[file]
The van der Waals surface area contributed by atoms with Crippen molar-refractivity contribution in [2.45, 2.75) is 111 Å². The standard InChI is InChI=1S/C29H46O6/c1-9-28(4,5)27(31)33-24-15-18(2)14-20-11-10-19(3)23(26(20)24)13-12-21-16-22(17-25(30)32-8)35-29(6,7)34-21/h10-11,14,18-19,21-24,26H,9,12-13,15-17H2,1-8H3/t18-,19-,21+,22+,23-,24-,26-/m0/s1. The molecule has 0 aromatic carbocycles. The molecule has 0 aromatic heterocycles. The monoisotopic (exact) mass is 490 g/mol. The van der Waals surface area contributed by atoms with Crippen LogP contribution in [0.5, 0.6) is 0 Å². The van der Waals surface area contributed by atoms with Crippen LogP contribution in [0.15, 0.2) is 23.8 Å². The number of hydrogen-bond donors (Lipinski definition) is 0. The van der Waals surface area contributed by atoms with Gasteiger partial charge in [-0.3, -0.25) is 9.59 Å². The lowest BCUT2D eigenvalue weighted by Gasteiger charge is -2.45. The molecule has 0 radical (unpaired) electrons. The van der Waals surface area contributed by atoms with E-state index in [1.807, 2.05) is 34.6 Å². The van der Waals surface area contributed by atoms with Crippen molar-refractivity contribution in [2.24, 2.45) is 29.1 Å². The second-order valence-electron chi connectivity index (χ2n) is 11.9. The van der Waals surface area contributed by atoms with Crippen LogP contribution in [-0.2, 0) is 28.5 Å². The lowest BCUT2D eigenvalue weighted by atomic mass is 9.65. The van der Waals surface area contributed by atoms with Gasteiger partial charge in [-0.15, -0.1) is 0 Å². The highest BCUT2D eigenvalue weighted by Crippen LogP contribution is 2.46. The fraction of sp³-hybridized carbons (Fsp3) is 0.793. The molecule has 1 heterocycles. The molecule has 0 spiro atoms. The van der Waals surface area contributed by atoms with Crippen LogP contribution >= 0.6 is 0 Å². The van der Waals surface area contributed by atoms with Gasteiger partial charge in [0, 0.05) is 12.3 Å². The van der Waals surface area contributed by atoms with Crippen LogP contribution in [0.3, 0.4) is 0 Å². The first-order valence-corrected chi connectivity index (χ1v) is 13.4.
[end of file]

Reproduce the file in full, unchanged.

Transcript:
The van der Waals surface area contributed by atoms with Crippen molar-refractivity contribution in [2.45, 2.75) is 111 Å². The standard InChI is InChI=1S/C29H46O6/c1-9-28(4,5)27(31)33-24-15-18(2)14-20-11-10-19(3)23(26(20)24)13-12-21-16-22(17-25(30)32-8)35-29(6,7)34-21/h10-11,14,18-19,21-24,26H,9,12-13,15-17H2,1-8H3/t18-,19-,21+,22+,23-,24-,26-/m0/s1. The molecule has 0 aromatic carbocycles. The molecule has 0 aromatic heterocycles. The monoisotopic (exact) mass is 490 g/mol. The van der Waals surface area contributed by atoms with Crippen LogP contribution in [0.5, 0.6) is 0 Å². The van der Waals surface area contributed by atoms with Crippen LogP contribution in [0.15, 0.2) is 23.8 Å². The number of hydrogen-bond donors (Lipinski definition) is 0. The van der Waals surface area contributed by atoms with Gasteiger partial charge in [-0.3, -0.25) is 9.59 Å². The lowest BCUT2D eigenvalue weighted by Gasteiger charge is -2.45. The molecule has 0 radical (unpaired) electrons. The van der Waals surface area contributed by atoms with E-state index in [1.807, 2.05) is 34.6 Å². The van der Waals surface area contributed by atoms with Crippen molar-refractivity contribution in [2.24, 2.45) is 29.1 Å². The second-order valence-electron chi connectivity index (χ2n) is 11.9. The van der Waals surface area contributed by atoms with Crippen LogP contribution in [-0.2, 0) is 28.5 Å². The lowest BCUT2D eigenvalue weighted by atomic mass is 9.65. The van der Waals surface area contributed by atoms with Gasteiger partial charge in [-0.15, -0.1) is 0 Å². The highest BCUT2D eigenvalue weighted by Crippen LogP contribution is 2.46. The fraction of sp³-hybridized carbons (Fsp3) is 0.793. The molecule has 1 heterocycles. The molecule has 0 spiro atoms. The van der Waals surface area contributed by atoms with Crippen LogP contribution >= 0.6 is 0 Å². The van der Waals surface area contributed by atoms with Gasteiger partial charge in [0, 0.05) is 12.3 Å². The van der Waals surface area contributed by atoms with Crippen LogP contribution in [0.3, 0.4) is 0 Å². The first-order valence-corrected chi connectivity index (χ1v) is 13.4.